July 24: Van Horn on WSC Q. 93

by Rev. Leonard T. Van Horn

Q. 93. What are the sacraments of the New Testament?

A. The sacraments of the New Testament are, baptism and the Lord’s supper.

Scripture References: Matt. 28:19; Matt. 26:26-28; Gen. 17:24-27; Ex. 12:22-27.


1. What were the sacraments of the Old Testament?

There were two sacraments under the Old Testament: circumcision and the passover.

2. When was circumcision instituted and what was the spiritual meaning?

It was instituted in the ninety-ninth year of Abraham’s life. At that time he, and all the men of his house were circumcised. The spiritual meaning of circumcision is that it signified the impurity and corruption of nature, the necessity of regeneration; and of being implanted in Christ in order to partake of the benefits of His mediation, together with a solemn engagement to be the Lord’s.

3. What was the passover and when was it instituted?

The passover was instituted at the departure of the children of Israel out of Egypt. It was called the passover because the angel passed over the houses of the Israelites on whose houses the blood of the passover-lamb was stricken upon the lintels and side posts of their doors.

4. What are the sacraments of the New Testament?

The sacraments of the New Testament are baptism and the Lord’s Supper.

5. How do the sacraments of the New Testament take the place of those of the Old Testament?

Baptism takes the place of circumcision and the Lord’s Supper takes the place of the passover.

6. What are the sacraments according to the Roman Catholic church? The Roman Catholic church states there are seven sacraments. In addition to baptism and the Lord’s supper they add confirmation, penance, ordination, marriage, and extreme unction.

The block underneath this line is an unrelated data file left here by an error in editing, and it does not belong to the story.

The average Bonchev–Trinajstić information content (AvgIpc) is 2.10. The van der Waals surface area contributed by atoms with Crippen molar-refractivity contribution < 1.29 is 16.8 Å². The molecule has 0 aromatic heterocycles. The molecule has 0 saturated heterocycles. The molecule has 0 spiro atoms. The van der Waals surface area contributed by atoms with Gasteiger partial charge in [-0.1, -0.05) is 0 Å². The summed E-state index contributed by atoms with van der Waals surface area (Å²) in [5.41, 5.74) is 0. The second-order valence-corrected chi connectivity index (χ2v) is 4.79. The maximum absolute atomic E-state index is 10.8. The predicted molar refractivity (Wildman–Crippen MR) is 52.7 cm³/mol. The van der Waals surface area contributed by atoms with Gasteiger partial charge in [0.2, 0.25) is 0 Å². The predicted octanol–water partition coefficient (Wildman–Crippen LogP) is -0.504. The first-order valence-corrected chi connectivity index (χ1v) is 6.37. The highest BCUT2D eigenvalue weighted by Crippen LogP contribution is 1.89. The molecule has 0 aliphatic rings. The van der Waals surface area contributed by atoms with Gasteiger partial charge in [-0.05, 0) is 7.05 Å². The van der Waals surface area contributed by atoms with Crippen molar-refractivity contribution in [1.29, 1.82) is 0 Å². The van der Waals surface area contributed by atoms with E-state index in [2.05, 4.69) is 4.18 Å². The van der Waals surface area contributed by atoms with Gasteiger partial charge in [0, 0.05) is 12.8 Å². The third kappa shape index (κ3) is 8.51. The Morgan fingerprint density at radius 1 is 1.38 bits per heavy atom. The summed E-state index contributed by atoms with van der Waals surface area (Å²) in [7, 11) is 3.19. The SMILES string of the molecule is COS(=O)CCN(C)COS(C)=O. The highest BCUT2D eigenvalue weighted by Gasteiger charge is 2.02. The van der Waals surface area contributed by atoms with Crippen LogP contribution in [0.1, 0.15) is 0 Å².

There are many in the church of today who can not understand why certain believers insist on putting emphasis on Baptism and the Lord’s supper. You can hear the cry of the critics over and over again: “We don’t like to hear the term ‘sacrament’ for it sounds too much like the Roman Catholic church.” Or, “We do not feel that we should attach any importance to the sacraments for Christ is the important one!” Needless to say, these critics of the sacraments are not too well advised in the Westminster Standards for the Standards put a great emphasis on the sacraments.

The true Church, which has been formed by God into outward visible communities, must have certain divinely-appointed badges of membership. These badges of membership are the sacraments. These badges serve to mark the true church, they distinguish the true church. This is one reason why we must emphasize the sacraments.

The second reason, in many ways, is more important than the one just mentioned. We are taught in the Westminster Standards that the Church and the kingdom of God rest upon a covenant (Chapter 7). We have learned that a covenant is simply a mutual understanding or agreement, and the covenant imposed by a superior upon an inferior is simply a conditional promise. This is God’s way of dealing with His people. He commands them, He promises them and He threatens them. This is all accomplished in the covenant. The sacraments play an important part in all this in that the sacraments are the visible seals by which the covenant is ratified end its benefits symbolized to all who accept its terms.

What does all this mean to the believer? It means that he must be faithful in his use of these sacraments. He must recognize that they are ordained of God to be means of grace—not the only means—but divinely-appointed means. He must know that his use of these means is an obligation placed on him oy God. He must perceive that the sacraments are effective testimonies of the central truths of the Gospel.

May God help us to make use of these “Badges of Membership” and wear them in a faithful way, all to the glory of God.

The Shield and Sword, Inc.
Dedicated to instruction in the Westminster Standards for use as a bulletin insert or other methods of distribution in Presbyterian churches.
Rev. Leonard T. Van Horn, Editor
Vol. 6, No. 10 (October 1967)


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